Washington (CNN) - Ten conservative House Republicans renewed their demand Tuesday for Attorney General Eric Holder to step down for his handling of the fallout from a flawed gun sting operation known as Fast and Furious.
"Attorney General Holder's refusal to take responsibility for the actions of his department is inexcusable," declared Rep. Paul Gosar, R-Arizona.FULL STORY
Washington (CNN) - One day after Attorney General Eric Holder admitted to a Senate panel the Department of Justice had sent "inaccurate" information in a letter about a controversial gun trafficking operation, a House Republican chairman pounced.
Rep. Darrell Issa, R-California - who leads the House investigation into the Bureau of Alcohol, Tobacco, Firearms and Explosives' "Operation Fast and Furious" - sent a letter to a top Holder assistant demanding documents relating to the preparation of the Justice Department letter that contained the wrong information.FULL STORY
Washington (CNN) - Attorney General Eric Holder angrily responded Friday to Republican critics of his handling of a controversial gun enforcement operation, charging them with using "irresponsible and inflammatory rhetoric."
"I simply cannot sit idly by as a (Republican) member of the House Committee on Oversight and Government Reform suggests, as happened this week, that law enforcement and government employees who devote their lives to protecting our citizens be considered "accessories to murder,'" Holder said in a letter to members of Congress.FULL STORY
Washington (CNN) - Stung by an audit report this week that highlighted "$16 muffins" at a conference at the Capital Hilton in Washington, the hotel chain is fighting back, insisting the pricey pastries were not that expensive.
Hilton Worldwide responded to the much-publicized cost of the muffins, disputing the $16 per muffin charge cited by the Justice Inspector General in an audit of costs incurred at Justice Department conferences in 2008 and 2009.FULL STORY
Washington (CNN) - The long-running federal criminal investigation of former House Majority Leader Tom DeLay has been closed, and no charges will be brought, DeLay said Monday.
"I'm pretty thrilled; I'm very happy for my family, they don't have to go through this anymore" DeLay told CNN's Wolf Blitzer in an interview for The Situation Room.
The Justice Department, as is standard practice, declined any comment on the closing of the probe by its Office of Public Integrity after six years.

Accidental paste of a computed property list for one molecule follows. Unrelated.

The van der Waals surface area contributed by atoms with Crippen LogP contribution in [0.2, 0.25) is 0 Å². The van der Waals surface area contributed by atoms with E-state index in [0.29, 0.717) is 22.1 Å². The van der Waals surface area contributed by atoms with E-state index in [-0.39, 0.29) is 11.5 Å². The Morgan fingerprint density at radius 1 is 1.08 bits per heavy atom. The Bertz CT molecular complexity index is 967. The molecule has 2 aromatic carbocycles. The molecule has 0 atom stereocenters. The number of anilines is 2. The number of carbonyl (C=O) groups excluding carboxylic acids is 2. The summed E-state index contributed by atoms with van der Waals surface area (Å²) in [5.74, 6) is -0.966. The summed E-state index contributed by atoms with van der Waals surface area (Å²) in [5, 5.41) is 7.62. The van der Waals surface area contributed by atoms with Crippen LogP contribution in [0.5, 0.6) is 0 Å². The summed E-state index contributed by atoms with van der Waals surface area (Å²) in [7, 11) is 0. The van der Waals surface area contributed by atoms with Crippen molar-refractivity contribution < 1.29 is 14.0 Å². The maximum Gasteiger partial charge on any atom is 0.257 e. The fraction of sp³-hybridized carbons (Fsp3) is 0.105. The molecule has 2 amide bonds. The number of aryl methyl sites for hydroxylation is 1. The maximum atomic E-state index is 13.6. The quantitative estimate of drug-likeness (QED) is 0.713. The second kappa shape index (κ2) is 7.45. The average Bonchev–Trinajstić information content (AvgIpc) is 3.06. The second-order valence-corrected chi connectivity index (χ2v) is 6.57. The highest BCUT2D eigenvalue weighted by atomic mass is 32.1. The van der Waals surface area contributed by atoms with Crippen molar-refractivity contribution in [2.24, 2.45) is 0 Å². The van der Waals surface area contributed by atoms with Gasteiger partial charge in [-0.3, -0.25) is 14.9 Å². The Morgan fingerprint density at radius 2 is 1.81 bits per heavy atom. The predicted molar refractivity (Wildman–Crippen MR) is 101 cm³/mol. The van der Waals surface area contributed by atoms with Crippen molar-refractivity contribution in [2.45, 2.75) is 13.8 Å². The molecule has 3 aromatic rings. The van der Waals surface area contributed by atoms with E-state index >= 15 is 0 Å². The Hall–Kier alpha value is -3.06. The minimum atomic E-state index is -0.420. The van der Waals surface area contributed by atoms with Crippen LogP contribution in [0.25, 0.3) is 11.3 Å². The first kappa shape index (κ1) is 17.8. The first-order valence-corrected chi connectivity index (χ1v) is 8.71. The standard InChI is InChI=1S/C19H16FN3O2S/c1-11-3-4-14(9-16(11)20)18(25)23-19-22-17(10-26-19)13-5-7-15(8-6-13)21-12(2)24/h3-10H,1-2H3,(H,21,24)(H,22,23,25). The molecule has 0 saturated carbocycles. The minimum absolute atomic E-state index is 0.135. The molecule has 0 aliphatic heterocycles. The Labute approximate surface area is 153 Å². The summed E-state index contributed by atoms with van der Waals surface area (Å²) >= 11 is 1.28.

Washington (CNN) - The Obama administration will fight to preserve the law establishing an annual National Day of Prayer, the Justice Department confirmed Thursday.
The law was declared unconstitutional last week by a federal judge.
The Justice Department's official filing of a "notice to appeal" Thursday came as no surprise, after White House spokesman Matt Lehrich said following the ruling that President Barack Obama intends to recognize this year's National Day of Prayer, which is May 6.
U.S. District Court Judge Barbara Crabb in Wisconsin ruled on April 15 that the 1952 law creating the National Day of Prayer violates the ban on government-backed religion.
WASHINGTON (CNN) - A long-awaited Justice Department report on the troubled Civil Rights Division says a politically-motivated former chief of the Division violated a federal hiring law and made false statements to Congress about his controversial hiring practices.
Bradley Schlozman, however, will not be prosecuted. The report says the U.S. Attorney's Office for the District of Columbia decided last week not to prosecute Schlozman for the violations found by investigators for the Inspector General.
The 65-page report by Inspector General Glenn Fine describes Schlozman as a staunch conservative who tried to punish liberal employees within the Civil Rights Division.
WASHINGTON (CNN) - A federal appeals court in Washington has rebuffed an attempt by former CIA operative Valerie Plame Wilson to sue top administration officials for the public disclosure of her intelligence job.
An attorney for Wilson and her husband, former Ambassador Joe Wilson, said an appeal is likely.
A three-judge panel rejected the attempt by the Wilsons to revive a lawsuit dismissed by a lower court. The Wilsons wanted to sue Vice President Richard Cheney; his former top aide, Lewis "Scooter" Libby; former White House advisor Karl Rove; and former Deputy Secretary of State Richard Armitage.
"Because the Wilsons have failed to state constitutional ... claims for which relief may be granted and failed to exhaust their administrative remedies as required ... we affirm the judgment of the district court dismissing the Wilsons' amended complaint in its entirety," the court said.